On November 29, 1832 (on her father's thirty-third birthday), Louisa May Alcott was born at Pine Place, in the Germantown neighborhood of Pennsylvania [2; 4]. The family left Germantown to live in Massachusetts when Louisa was two years old, where her abolitionist father, Amos Bronson Alcott, began a progressive school and educated his daughters along with the students. Louisa grew up to become an abolitionist in her own right, as well as a suffragist, Civil War nurse, and authoress (under the pen name A. M. Bernard) of Gothic thrillers and children's literature including Little Women [2; 3]. Pine Place is now home to the Cunningham Piano Company .
Originally constructed sometime in the 1740s (no official record of construction exists,) the Clarkson-Watson House is one of the oldest remaining and most historically relevant houses in Germantown, Pennsylvania. Having served many diverse purposes, from a meeting place of Continental Army generals to the site of a national bank, the Clarkson-Watson House has been a veritable nexus of historic events in the area. In most recent memory, it has served privately as the home of a local law firm and, more publicly, as the meeting place of the Germantown Historical Society, whose members have worked to preserve the vital pieces of early American history that permeate the City of Germantown.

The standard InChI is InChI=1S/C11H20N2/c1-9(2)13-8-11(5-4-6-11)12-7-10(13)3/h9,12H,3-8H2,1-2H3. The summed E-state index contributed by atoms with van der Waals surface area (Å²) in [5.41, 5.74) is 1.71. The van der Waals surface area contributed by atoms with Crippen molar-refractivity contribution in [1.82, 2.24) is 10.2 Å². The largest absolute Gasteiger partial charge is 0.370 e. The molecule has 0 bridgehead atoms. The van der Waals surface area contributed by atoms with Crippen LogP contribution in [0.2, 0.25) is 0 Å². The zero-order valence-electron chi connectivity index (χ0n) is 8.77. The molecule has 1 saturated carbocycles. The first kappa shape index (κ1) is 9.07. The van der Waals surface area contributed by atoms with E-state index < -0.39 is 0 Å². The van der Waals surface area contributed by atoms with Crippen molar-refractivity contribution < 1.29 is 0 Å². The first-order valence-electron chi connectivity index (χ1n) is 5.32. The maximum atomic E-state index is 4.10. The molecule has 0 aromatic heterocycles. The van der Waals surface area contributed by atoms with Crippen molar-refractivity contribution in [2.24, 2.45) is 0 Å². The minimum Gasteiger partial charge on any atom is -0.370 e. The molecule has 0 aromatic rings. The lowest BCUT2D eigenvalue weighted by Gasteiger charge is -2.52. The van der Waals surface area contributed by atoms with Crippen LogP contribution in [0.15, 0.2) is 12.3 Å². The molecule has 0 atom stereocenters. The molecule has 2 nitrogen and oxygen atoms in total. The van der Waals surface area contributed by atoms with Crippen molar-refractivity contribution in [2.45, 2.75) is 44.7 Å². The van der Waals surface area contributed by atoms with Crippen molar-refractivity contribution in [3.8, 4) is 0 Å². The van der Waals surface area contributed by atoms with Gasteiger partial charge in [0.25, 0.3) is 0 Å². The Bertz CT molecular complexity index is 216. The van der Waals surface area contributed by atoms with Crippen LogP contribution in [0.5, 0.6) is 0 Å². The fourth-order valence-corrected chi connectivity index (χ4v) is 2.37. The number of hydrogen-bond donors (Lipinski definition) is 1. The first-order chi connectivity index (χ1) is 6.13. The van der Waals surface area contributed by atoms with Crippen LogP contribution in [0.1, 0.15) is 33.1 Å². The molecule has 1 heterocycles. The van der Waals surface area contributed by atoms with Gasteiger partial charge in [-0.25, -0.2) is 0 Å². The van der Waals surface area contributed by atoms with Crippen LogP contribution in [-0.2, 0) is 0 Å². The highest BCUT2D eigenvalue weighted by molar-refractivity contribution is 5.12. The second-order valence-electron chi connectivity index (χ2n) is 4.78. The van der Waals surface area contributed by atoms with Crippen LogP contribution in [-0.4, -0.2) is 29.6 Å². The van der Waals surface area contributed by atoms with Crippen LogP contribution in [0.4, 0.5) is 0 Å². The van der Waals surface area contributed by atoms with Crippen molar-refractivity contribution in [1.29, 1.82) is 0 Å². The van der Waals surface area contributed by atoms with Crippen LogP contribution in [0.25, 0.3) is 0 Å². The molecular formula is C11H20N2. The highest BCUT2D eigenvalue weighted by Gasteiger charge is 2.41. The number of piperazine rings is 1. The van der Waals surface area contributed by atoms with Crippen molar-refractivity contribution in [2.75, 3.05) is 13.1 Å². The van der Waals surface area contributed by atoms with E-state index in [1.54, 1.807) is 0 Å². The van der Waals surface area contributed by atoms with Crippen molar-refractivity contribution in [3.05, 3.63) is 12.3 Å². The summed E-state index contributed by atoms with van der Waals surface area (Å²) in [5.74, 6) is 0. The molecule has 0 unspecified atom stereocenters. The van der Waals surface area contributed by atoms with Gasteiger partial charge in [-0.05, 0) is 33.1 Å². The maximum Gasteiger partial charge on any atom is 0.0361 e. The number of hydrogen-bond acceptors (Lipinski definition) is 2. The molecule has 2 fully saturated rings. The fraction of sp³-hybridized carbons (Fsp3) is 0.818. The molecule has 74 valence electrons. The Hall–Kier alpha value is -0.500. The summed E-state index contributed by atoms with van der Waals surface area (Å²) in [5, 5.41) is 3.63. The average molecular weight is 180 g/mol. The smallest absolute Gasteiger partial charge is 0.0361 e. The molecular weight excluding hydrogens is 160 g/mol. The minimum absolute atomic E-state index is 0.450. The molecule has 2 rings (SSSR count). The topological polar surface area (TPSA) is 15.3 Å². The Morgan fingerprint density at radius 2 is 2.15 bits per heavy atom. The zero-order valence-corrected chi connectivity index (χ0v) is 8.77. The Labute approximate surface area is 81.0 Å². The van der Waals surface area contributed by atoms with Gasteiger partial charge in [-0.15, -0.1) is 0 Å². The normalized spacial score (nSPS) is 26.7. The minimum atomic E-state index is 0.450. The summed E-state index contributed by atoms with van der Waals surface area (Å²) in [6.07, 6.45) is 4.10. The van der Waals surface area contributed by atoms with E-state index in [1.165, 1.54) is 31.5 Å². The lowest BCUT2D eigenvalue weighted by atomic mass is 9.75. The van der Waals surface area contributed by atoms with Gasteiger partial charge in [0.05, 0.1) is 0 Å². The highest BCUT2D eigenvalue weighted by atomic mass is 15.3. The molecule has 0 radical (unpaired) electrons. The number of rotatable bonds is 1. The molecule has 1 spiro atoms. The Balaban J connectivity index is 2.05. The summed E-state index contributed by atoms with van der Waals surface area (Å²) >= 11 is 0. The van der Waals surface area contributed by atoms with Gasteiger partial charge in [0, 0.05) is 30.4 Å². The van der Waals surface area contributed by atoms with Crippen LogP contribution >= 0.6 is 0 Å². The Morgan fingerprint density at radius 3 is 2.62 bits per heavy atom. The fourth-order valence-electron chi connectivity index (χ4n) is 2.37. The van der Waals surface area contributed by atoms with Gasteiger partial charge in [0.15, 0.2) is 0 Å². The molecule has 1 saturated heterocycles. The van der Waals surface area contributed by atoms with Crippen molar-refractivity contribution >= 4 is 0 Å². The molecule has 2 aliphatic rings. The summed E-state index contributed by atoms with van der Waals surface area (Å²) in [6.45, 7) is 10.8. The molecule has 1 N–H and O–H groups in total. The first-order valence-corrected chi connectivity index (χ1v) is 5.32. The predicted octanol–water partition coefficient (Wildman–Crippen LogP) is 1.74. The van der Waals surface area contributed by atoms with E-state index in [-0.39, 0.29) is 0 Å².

Like many of the Colonial Era homes in Germantown, Pennsylvania, “Grumblethorpe” was once the summertime retreat of a Philadelphia businessman and his family that later become a long-term residence following the Yellow Fever epidemic in 1793. Grumblethorpe, which was also frequently known by the name “John Wister’s Big House” after the name of its builder and owner, not only survived the American Revolutionary War but earned a permanent name for itself as the final resting place of British Brigadier-General James Agnew, whose bloodstain is, according to the current keepers of the house, still visible on the floor where he died.
Originally known as the Lower Burial Ground, it is located on land set aside in 1692 as a secular burial ground for residents of lower Germantown. It is estimated that more than 1000 persons are buried within its two acres, including many of the earliest settlers of Germantown and a number of prominent Philadelphians.